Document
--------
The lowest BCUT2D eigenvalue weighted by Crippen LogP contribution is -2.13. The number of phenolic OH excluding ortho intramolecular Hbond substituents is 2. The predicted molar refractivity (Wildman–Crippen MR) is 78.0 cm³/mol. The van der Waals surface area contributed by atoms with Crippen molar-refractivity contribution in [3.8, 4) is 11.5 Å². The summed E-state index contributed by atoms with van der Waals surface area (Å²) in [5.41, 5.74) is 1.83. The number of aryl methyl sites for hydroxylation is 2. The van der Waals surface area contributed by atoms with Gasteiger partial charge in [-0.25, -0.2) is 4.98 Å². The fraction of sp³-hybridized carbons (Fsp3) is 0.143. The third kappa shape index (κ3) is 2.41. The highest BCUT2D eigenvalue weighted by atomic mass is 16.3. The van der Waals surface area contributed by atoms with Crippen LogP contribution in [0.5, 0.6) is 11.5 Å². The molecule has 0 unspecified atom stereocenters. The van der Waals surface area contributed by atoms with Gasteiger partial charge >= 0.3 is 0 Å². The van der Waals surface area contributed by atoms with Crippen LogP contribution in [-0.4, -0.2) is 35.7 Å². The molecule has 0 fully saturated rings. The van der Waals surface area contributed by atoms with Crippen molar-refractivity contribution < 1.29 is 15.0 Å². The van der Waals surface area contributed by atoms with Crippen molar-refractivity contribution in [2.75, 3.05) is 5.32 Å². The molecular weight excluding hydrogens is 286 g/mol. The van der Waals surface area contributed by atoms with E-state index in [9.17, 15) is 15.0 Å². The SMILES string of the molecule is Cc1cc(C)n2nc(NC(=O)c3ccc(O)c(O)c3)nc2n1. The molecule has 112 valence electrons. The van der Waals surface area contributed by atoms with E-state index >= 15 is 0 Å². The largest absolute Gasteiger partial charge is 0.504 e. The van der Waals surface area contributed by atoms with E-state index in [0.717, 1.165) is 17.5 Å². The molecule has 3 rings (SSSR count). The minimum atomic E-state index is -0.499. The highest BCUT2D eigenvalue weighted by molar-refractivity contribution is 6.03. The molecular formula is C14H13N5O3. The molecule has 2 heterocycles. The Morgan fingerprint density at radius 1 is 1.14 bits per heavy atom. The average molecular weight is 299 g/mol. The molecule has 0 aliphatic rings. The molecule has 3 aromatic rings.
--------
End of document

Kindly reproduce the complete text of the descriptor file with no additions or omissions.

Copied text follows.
The lowest BCUT2D eigenvalue weighted by Crippen LogP contribution is -2.13. The number of phenolic OH excluding ortho intramolecular Hbond substituents is 2. The predicted molar refractivity (Wildman–Crippen MR) is 78.0 cm³/mol. The van der Waals surface area contributed by atoms with Crippen molar-refractivity contribution in [3.8, 4) is 11.5 Å². The summed E-state index contributed by atoms with van der Waals surface area (Å²) in [5.41, 5.74) is 1.83. The number of aryl methyl sites for hydroxylation is 2. The van der Waals surface area contributed by atoms with Gasteiger partial charge in [-0.25, -0.2) is 4.98 Å². The fraction of sp³-hybridized carbons (Fsp3) is 0.143. The third kappa shape index (κ3) is 2.41. The highest BCUT2D eigenvalue weighted by atomic mass is 16.3. The van der Waals surface area contributed by atoms with Crippen LogP contribution in [0.5, 0.6) is 11.5 Å². The molecule has 0 unspecified atom stereocenters. The van der Waals surface area contributed by atoms with Gasteiger partial charge >= 0.3 is 0 Å². The van der Waals surface area contributed by atoms with Crippen LogP contribution in [-0.4, -0.2) is 35.7 Å². The molecule has 0 fully saturated rings. The van der Waals surface area contributed by atoms with Crippen molar-refractivity contribution < 1.29 is 15.0 Å². The van der Waals surface area contributed by atoms with Crippen molar-refractivity contribution in [2.75, 3.05) is 5.32 Å². The molecular weight excluding hydrogens is 286 g/mol. The van der Waals surface area contributed by atoms with E-state index in [9.17, 15) is 15.0 Å². The SMILES string of the molecule is Cc1cc(C)n2nc(NC(=O)c3ccc(O)c(O)c3)nc2n1. The molecule has 112 valence electrons. The van der Waals surface area contributed by atoms with E-state index >= 15 is 0 Å². The largest absolute Gasteiger partial charge is 0.504 e. The van der Waals surface area contributed by atoms with E-state index in [0.717, 1.165) is 17.5 Å². The molecule has 3 rings (SSSR count). The minimum atomic E-state index is -0.499. The highest BCUT2D eigenvalue weighted by molar-refractivity contribution is 6.03. The molecular formula is C14H13N5O3. The molecule has 2 heterocycles. The Morgan fingerprint density at radius 1 is 1.14 bits per heavy atom. The average molecular weight is 299 g/mol. The molecule has 0 aliphatic rings. The molecule has 3 aromatic rings.